You can create HTML forms in B2C Commerce using templates and controllers. Using form definitions, you can also persist form data during a session and store it in system objects or custom objects.

You can create a standard HTML form that uses AJAX for validation and error rendering. If you're creating a simple form that doesn't store data, is easily localized, and only requires client-side validation, this type of form is appropriate. You can also create a complex form that stores data, requires server-side validation, and has sophisticated localization requirements. Sophisticated localization can include adding, removing, or rearranging fields in the form or changing the data object you have to store with form data.

If you're creating a complex form, use a B2C Commerce form definition. A form definition results in an in-memory object that persists during the session. You can use this object with various platform features for localization, server-side validation, and data storage.

The following example uses a form definition. The form has a text field to input a nickname, a submit button, and a cancel button. After the form is submitted, another page is rendered that shows the nickname entered in the previous form.

The first thing you create for a form is the form definition. The form definition describes the data you need from the form, the data validation, and the system objects you want to store the data in. This example only has one input field and two buttons. This form doesn't validate or store data permanently.


The form definition determines the structure of the in-memory form object. The in-memory form object persists data during the session, unless you explicitly clear the data.

In the Storefront Reference Architecture (SFRA), the first step to create a form is to create a JSON object to contain the form data. The server.getForm function uses the form definition to create this object. Data from the form is accessible in templates using the pdict variable. However, the form is available only if the server.getForm object is passed to the template by the controller.

The controller in this example exposes a Start function that renders an empty form.

The Start function sets the actionURL that's used to handle the submit action for the form and creates a JSON object based on the form definition.

In this example, SFRAFormTemplate.isml is the empty form rendered for the user and the SFRAResultTemplate.isml shows data entered into the form.

The form action uses the actionUrl property passed to it by the controller.

The client-side JavaScript and css files are included using the assets.js module.

After a form is submitted, data from the form is available as part of the req.form property. In the following example, the nickname entered in the original form is passed to a new template for rendering.

This template prints the form field label and data stored from the form.

Most SFRA forms are standard HTML forms, so you can use input type="hidden" to hide form fields in templates.

The form you create in your template can contain fields from multiple form definitions. The same fields can be reused in other forms as many times as required. This ability can be useful for prepopulating form data that the customer has already entered. For example, address or payment preference data.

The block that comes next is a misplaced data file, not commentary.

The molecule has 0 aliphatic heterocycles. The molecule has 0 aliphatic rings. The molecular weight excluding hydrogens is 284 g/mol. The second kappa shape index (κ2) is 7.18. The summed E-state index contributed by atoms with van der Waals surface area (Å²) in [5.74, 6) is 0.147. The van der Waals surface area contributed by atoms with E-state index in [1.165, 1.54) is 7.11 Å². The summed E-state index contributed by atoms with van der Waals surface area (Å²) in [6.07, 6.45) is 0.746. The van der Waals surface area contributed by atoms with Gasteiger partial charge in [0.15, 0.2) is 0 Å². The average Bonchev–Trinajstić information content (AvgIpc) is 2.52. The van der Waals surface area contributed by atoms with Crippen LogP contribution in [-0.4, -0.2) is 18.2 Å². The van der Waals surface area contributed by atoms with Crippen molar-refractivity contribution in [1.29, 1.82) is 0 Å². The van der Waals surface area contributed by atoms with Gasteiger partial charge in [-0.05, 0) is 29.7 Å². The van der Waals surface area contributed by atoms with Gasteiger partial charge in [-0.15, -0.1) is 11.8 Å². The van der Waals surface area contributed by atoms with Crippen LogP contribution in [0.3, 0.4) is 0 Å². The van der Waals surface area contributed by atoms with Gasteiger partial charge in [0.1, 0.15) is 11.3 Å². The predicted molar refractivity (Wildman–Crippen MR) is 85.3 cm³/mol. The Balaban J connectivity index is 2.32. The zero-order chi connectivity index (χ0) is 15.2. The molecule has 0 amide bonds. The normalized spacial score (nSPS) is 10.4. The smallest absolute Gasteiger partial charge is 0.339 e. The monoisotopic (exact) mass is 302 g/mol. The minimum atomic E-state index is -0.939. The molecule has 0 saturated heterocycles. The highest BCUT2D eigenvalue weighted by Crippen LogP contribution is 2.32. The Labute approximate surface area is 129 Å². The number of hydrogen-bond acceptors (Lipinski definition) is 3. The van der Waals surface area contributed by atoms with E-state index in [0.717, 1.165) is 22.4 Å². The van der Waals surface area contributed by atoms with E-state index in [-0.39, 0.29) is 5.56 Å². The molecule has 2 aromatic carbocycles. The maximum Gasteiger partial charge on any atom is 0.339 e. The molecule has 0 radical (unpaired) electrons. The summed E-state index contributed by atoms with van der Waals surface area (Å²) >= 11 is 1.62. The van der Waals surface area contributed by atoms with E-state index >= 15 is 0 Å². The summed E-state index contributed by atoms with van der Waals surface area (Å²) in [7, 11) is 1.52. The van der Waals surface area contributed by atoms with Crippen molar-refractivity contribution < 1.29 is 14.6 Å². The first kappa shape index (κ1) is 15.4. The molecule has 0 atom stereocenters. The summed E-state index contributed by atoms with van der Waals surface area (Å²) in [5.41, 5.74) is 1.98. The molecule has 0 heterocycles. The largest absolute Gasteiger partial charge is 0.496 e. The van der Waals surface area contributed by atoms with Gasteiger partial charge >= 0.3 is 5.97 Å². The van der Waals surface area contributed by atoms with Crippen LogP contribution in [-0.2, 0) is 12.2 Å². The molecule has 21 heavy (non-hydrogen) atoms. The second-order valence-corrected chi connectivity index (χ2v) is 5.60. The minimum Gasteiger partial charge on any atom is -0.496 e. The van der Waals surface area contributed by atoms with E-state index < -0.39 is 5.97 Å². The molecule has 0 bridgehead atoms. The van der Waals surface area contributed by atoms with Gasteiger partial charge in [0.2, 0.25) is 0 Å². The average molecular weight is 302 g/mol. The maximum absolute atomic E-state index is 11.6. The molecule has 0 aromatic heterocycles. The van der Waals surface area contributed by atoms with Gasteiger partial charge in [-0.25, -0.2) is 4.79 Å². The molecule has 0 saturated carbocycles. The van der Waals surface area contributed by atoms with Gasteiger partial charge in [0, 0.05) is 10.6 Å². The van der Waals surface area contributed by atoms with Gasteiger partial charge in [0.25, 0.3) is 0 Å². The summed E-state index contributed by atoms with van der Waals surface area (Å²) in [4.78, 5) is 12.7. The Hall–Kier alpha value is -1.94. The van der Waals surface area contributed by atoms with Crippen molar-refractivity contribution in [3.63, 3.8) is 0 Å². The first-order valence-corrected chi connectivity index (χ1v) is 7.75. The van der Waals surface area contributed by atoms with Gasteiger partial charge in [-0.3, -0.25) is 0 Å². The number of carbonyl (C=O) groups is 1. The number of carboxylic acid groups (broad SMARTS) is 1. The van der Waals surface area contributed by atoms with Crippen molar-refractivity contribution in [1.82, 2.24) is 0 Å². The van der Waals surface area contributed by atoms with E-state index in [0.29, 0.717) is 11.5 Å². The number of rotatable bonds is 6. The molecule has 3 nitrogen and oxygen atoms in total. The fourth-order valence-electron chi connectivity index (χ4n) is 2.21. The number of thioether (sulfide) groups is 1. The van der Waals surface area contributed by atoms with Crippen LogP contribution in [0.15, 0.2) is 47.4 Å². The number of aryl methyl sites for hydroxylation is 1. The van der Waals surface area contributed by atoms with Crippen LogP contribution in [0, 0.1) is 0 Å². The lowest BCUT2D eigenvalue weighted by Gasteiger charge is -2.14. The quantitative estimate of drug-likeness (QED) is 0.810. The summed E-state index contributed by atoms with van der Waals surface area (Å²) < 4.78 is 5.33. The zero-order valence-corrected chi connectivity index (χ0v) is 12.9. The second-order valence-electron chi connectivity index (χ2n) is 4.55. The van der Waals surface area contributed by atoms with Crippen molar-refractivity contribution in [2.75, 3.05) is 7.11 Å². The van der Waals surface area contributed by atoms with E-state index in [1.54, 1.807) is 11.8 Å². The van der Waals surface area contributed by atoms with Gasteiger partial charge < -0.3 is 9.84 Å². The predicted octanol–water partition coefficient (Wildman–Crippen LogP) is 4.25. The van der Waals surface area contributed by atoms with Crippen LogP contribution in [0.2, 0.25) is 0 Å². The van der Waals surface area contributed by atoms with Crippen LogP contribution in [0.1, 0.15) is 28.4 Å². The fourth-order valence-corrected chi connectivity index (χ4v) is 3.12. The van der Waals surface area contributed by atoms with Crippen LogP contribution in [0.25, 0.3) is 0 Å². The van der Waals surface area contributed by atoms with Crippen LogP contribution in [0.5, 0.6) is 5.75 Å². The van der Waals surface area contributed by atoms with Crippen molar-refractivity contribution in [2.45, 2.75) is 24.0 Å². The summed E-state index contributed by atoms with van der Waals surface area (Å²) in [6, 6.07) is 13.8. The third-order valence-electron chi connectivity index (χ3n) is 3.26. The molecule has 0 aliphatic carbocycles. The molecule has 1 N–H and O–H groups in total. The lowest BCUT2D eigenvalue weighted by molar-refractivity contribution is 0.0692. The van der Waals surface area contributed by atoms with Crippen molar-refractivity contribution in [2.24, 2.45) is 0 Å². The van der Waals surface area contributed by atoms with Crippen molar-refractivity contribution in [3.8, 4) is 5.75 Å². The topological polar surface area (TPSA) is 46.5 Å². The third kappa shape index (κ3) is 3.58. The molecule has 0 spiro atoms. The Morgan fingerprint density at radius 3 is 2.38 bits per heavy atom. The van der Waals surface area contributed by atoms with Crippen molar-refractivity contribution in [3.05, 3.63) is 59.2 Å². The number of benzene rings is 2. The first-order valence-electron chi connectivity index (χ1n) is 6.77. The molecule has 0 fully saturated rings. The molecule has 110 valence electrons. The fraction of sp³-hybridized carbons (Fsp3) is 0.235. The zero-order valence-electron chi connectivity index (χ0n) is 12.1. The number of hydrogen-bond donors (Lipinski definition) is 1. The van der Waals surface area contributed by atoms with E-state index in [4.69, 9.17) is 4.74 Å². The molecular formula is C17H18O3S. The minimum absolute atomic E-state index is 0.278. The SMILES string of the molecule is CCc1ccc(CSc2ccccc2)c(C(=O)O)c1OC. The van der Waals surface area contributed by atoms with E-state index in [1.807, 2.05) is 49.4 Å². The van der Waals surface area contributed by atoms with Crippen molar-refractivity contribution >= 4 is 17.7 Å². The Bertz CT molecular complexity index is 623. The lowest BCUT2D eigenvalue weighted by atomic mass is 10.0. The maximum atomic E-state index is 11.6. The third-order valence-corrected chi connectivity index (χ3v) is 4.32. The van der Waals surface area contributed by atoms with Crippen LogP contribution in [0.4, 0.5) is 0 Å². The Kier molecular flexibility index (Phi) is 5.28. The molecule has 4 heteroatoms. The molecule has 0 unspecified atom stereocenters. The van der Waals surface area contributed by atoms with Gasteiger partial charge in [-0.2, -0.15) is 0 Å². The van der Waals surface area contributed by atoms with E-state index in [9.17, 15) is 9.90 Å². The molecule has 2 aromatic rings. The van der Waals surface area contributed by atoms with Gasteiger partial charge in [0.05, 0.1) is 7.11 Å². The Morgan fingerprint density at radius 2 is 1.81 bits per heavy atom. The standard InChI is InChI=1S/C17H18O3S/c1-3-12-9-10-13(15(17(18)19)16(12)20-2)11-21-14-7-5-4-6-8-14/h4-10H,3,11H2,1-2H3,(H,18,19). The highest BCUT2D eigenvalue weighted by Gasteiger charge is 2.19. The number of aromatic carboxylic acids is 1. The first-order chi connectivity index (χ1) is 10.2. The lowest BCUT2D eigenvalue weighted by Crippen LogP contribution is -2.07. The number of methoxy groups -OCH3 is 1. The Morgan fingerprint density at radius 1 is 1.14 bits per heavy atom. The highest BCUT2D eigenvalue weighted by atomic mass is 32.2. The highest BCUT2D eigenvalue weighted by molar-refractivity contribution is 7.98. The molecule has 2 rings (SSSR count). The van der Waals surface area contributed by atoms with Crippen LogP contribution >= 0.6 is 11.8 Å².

You can use the metadata entered for a custom or system object in Business Manager to determine form definition information. This ability lets you manage data attributes in one place without having to change code. For example, if you wanted to let merchants change the labels on form fields, you could include label as a metadata attribute and reference it.

SFRA doesn't include dynamic forms.

However, if you want to create them, you can use the isdynamicform tag to generate dynamic forms. The dynamicform.isml template and the dynamicForm.js script control how code is generated using the isdynamicform tag.

SFRA doesn't include multi-part, embedded, or nested forms. We don't recommend them as a best practice.

You can change the structure of a form depending on the locale. For example, you can include different address fields, such as state or province, depending on the country. To localize the form structure, you can create different form definitions for each locale. These form definitions have the same name, but a different structure or different fields for different locales.

In your cartridge, create a forms/default folder for the standard locale and then separate folders that are named for each locale of the form. Store a different form definition in each locale folder. If a locale doesn't have a separate folder, the default form definition is used.

You can use resource strings directly from a form. The following example is of the loginform.isml that logs customers into the site. In this case, the form uses the resource string identifier.

Depending on the locale, this resource identifier resolves to different values

In the English app_storefront_base/cartridge/templates/resources/ file:

In the French app_storefront_base/cartridge/templates/resources/ file:

Remember to add the country to select to your country selector and to configure the locale for the site in Business Manager.

All form strings can be replaced with resource strings. Resource strings for forms are located by default in the file for your cartridge and referenced from the form definition file. Add files with the name to add localized strings. For example, add a file for an Italian version of the same properties. You can have different fields for the form, depending on the locale. Make sure that the strings for those fields are included in the localized version of the properties files.